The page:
After picking up the bird survey information that was stored at the RV pads on the refuge, I drove into the East Unit of the refuge to find the area that had a report of numerous roseate spoonbills.
Donna, one of the other volunteers, asked if she could go along to see them. I said, “Hop in!” The area we were going to is closed to the public, and is about five miles back into the marsh. There has been plenty of rain this year so the marsh is very wet with quite a few areas where the water covers the gravel road.
As we neared a curve in the road, a family of river otters dashed across. I came to a stop, and had a joyful time watching them go back and forth across the road. I knew if I got too close, they would high tail it into the water. I had to take this shot through the filthy windshield. I don’t often see the otters on the refuge, so this was quite a thrill.
As I inched forward and got out of the truck, they sure enough all dove into the water. They splashed around for a minute or so before disappearing into the tall marsh grasses. What a hoot!
As we made our way closer to the intracoastal canal, we saw a dozen or so spoonbills here and there, but certainly not the numbers that were reported by staff yesterday. That’s the trouble with birds. They’ve got wings, and use them.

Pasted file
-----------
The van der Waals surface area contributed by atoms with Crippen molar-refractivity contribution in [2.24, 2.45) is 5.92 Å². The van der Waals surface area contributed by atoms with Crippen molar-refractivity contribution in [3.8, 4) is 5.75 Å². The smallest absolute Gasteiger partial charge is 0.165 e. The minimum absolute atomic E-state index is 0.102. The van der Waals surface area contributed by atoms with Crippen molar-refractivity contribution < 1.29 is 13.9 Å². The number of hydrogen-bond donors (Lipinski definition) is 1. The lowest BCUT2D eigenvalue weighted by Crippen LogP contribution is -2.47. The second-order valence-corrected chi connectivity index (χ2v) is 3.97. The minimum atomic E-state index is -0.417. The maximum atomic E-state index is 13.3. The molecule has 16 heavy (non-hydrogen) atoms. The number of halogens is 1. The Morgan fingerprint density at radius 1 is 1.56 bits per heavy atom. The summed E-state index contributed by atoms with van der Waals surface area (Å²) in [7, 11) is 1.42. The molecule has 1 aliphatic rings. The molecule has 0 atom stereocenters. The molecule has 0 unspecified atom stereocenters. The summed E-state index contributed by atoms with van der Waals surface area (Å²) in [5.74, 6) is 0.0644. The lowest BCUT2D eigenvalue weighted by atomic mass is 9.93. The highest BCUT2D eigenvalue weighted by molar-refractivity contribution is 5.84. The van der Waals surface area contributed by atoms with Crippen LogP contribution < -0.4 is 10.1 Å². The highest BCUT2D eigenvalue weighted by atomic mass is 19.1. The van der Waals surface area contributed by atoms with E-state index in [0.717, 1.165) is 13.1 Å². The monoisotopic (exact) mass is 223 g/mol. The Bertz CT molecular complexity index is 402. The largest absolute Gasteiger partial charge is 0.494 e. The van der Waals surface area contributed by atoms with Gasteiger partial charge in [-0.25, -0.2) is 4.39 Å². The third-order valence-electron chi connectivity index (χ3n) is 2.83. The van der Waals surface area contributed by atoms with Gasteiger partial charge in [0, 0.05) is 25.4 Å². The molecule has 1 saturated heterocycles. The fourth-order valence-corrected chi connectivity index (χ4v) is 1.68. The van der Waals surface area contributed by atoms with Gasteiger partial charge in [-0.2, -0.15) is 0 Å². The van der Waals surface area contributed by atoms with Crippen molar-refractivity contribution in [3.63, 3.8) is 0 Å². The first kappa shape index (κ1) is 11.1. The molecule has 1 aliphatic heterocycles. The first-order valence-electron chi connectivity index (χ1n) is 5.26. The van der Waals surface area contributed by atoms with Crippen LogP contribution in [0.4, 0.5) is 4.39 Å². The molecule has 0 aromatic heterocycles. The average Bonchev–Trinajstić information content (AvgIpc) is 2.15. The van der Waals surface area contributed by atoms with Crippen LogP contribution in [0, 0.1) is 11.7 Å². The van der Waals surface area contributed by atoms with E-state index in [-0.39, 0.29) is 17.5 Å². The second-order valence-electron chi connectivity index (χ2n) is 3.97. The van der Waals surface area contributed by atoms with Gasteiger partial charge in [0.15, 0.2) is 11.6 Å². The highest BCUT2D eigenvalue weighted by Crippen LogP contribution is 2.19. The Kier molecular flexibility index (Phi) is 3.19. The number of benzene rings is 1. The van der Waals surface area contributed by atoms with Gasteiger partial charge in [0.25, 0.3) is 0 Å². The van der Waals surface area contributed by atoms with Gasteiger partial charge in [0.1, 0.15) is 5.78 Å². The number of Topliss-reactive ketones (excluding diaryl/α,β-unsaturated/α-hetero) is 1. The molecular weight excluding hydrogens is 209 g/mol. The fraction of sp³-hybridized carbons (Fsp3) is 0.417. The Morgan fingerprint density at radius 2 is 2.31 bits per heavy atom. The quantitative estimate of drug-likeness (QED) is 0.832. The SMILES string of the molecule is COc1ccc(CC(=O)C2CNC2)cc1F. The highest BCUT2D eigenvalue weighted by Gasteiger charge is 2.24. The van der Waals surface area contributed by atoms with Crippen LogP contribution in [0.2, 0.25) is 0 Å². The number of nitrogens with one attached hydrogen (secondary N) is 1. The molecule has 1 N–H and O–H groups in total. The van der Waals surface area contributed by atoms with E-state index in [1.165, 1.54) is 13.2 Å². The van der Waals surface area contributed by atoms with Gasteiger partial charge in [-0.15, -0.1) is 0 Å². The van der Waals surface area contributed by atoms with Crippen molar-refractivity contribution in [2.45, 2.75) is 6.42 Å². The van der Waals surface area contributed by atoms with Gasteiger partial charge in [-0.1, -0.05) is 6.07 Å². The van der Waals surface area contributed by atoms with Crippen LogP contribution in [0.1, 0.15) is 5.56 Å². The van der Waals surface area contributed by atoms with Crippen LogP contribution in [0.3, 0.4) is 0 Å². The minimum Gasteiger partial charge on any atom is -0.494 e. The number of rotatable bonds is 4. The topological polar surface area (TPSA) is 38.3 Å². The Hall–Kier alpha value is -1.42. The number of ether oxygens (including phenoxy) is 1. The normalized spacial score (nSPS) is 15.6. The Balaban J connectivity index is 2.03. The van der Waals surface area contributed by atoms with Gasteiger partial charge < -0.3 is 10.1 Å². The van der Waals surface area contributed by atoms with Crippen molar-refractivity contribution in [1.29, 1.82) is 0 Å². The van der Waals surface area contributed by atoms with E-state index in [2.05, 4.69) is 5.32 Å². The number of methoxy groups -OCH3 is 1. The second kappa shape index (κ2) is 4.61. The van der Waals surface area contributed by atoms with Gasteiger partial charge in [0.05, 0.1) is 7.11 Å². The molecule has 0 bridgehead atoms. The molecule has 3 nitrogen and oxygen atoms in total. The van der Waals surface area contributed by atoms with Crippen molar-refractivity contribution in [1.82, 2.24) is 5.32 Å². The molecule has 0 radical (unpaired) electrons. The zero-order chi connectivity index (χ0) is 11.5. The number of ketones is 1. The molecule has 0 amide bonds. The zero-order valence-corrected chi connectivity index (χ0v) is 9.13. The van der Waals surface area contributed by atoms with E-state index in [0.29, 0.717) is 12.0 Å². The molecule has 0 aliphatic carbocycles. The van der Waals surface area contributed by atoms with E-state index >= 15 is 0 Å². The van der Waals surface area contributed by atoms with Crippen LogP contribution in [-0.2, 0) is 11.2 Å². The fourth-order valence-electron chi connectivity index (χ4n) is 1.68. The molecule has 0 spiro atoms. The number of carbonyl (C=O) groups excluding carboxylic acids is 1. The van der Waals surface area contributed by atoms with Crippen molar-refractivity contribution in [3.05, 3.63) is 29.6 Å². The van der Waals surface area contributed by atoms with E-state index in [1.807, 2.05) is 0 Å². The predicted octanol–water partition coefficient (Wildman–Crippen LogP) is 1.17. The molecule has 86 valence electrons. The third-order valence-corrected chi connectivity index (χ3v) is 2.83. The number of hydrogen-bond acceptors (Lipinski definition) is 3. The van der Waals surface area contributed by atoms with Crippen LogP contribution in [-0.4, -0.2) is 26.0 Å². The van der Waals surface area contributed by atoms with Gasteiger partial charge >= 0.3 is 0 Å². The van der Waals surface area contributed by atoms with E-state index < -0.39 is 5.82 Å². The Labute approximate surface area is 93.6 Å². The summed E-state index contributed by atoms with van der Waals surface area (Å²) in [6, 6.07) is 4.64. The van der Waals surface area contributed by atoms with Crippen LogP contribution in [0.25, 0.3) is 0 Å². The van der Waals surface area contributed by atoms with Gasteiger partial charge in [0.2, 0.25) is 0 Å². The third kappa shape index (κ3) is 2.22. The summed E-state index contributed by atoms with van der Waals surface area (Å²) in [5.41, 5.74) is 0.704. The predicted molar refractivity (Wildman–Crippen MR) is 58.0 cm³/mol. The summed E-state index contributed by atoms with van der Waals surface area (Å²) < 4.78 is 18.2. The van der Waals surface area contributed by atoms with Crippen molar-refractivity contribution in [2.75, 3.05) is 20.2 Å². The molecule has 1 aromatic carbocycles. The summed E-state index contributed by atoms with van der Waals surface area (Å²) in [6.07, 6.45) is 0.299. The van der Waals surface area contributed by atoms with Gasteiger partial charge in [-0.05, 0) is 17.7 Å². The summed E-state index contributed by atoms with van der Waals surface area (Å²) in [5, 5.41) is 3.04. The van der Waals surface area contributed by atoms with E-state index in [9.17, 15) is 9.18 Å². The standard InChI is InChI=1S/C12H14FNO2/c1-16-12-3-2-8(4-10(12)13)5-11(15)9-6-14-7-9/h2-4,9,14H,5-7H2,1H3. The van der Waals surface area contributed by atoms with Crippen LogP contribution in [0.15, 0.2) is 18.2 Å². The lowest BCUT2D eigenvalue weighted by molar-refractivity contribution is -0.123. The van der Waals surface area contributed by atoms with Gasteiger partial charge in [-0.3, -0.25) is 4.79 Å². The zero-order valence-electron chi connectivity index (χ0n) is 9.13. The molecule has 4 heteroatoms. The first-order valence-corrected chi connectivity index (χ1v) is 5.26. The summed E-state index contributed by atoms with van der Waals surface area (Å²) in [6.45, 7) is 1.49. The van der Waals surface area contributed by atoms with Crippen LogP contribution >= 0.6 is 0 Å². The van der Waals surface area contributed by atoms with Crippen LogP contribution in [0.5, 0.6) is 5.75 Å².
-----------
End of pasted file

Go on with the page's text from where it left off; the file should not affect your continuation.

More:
All was not lost, though, as we saw thousands of American coots, and hundreds of other ducks taking advantage of the wetlands. Close to the gravel road was also a nice flock of least sandpipers. They are very small shorebirds. I don’t believe the area we ended up in is open to hunting, and the birds seem to know it. The number of waterfowl taken in the hunt here is merely a drop in the bucket compared to the number of wintering birds this refuge supports.
I would have spent more time driving around, but Donna needed to get back. I don’t drive these back roads on hunt days, but I think I’ll be checking them out again on Monday. You just never know what you’re going to see.
When I made the decision to stay at the site in Winnie as opposed to the RV pads on the refuge, I figured I probably wouldn’t be seeing any of the cattle drives this year. Today proved me wrong. As I made my way back to the rig along FM 1985, I had to inch along behind this drive for about three miles. Three miles per hour is about how fast these cattle walk along, so you can figure out how long those three miles took me. I didn’t mind too much though. Going that slow means that the deposited cow pies don’t splat all over your truck.
It was a good morning on the refuge, and the encounter with the otters made my day. In the afternoon, I welcomed my new neighbors as they set up next to me. Tomorrow I’m working the hunt again. I guess I’d better get to bed pretty soon.
Thanks for stopping by… talk to you later, Judy